Monthly Archives: October 2014

Happy Hallowe’en!!


This post is to add a little bit of fun to what will hopefully be an enjoyable All Hallows Eve for everyone!

Sittin’ Up with the Dead

One-Eyed, One-Horned Flyin’ Purple People Eater

It’s the Great Pumpkin, Charlie Brown

Have a Happy Hallowe’en, all – and watch out for low flying witches, ghosts, ghouls, and Great Pumpkins!!!  🙂

Have a spooky good night!

The Mithril Guardian


Quotable Quotes #2

I love the man that can smile in trouble, that can gather strength from distress and grow brave by reflection. – Thomas Paine

Believe that your life is worth living, your belief will help create the fact. – William James

The tree doth not withdraw its shade, even from the woodcutter. – Unknown

Get your facts first, and then you can distort them as much as you please. – Mark Twain

Truth is stranger than fiction. – Lord Byron

To thine own self be true, and it must follow, as the night the day, thou canst not be false with any man. – William Shakespeare

Where ignorance is bliss, ‘tis folly to be wise. – Thomas Gray, English poet

A word to the wise is enough. – Plautus, Roman dramatist

We live, not as we wish to, but as we can. – Menander, Greek dramatist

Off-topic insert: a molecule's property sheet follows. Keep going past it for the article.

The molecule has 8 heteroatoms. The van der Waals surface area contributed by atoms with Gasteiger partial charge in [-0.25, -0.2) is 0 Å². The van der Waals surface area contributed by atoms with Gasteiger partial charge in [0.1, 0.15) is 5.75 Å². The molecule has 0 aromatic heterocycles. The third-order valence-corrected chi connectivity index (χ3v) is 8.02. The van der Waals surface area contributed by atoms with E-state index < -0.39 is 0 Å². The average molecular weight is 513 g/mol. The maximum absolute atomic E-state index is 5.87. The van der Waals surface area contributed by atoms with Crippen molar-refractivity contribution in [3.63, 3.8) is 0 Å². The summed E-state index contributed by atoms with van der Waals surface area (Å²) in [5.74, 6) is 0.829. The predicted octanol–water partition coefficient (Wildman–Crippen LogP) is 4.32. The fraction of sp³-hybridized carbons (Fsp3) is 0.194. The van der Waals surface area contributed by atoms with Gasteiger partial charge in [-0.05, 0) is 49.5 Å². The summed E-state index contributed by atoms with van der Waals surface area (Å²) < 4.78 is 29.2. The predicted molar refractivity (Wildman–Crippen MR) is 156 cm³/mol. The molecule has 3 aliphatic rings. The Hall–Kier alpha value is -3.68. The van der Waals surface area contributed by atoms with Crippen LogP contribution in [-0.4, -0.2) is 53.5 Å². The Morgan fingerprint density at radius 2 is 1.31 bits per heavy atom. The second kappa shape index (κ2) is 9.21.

The wish is father to the thought. – William Shakespeare

The supreme happiness of life is the conviction that we are loved. – Victor Hugo, French novelist

Know thyself. – Plato

I have the simplest tastes. I am always satisfied with the best. – Oscar Wilde

The Girl Who Saved a Fort


Marie Madeleine Jarret de Verchères is a heroine of Canada whose mighty deeds have been largely forgotten over time. The daughter of French aristocrats who had settled in Verchères (now part of Quebec, Canada), Madeleine grew up in a fort along the St. Lawrence River.

In October of 1692, Madeleine and her younger brothers, Louis and Alexander, were at the Verchères fort. Their father was away from the fort and their mother had just gone to Quebec on business, taking her younger children with her. Most of the men in the fort were out working in the fields, and many of the fort’s soldiers were standing guard over them. The fierce Iroquois, a tribe of Native Americans who hated the French, had been attacking French settlements during this time and it was unwise for settlers to go outside their colonies alone or without arms.

October 22, 1692, began calmly and quietly, as had the day before. But it was not to remain quiet. Midmorning had barely arrived when a large band of Iroquois braves suddenly attacked the fort. Most of the male settlers were killed where they worked in the fields, and the guards died similarly. As the oldest member of the Verchères family present in the fort, Madeleine assumed command of the people there. She closed the fort’s gates and told her younger brothers and an old soldier, who had remained inside the fort due to his age, to take up arms and prepare to defend the settlement.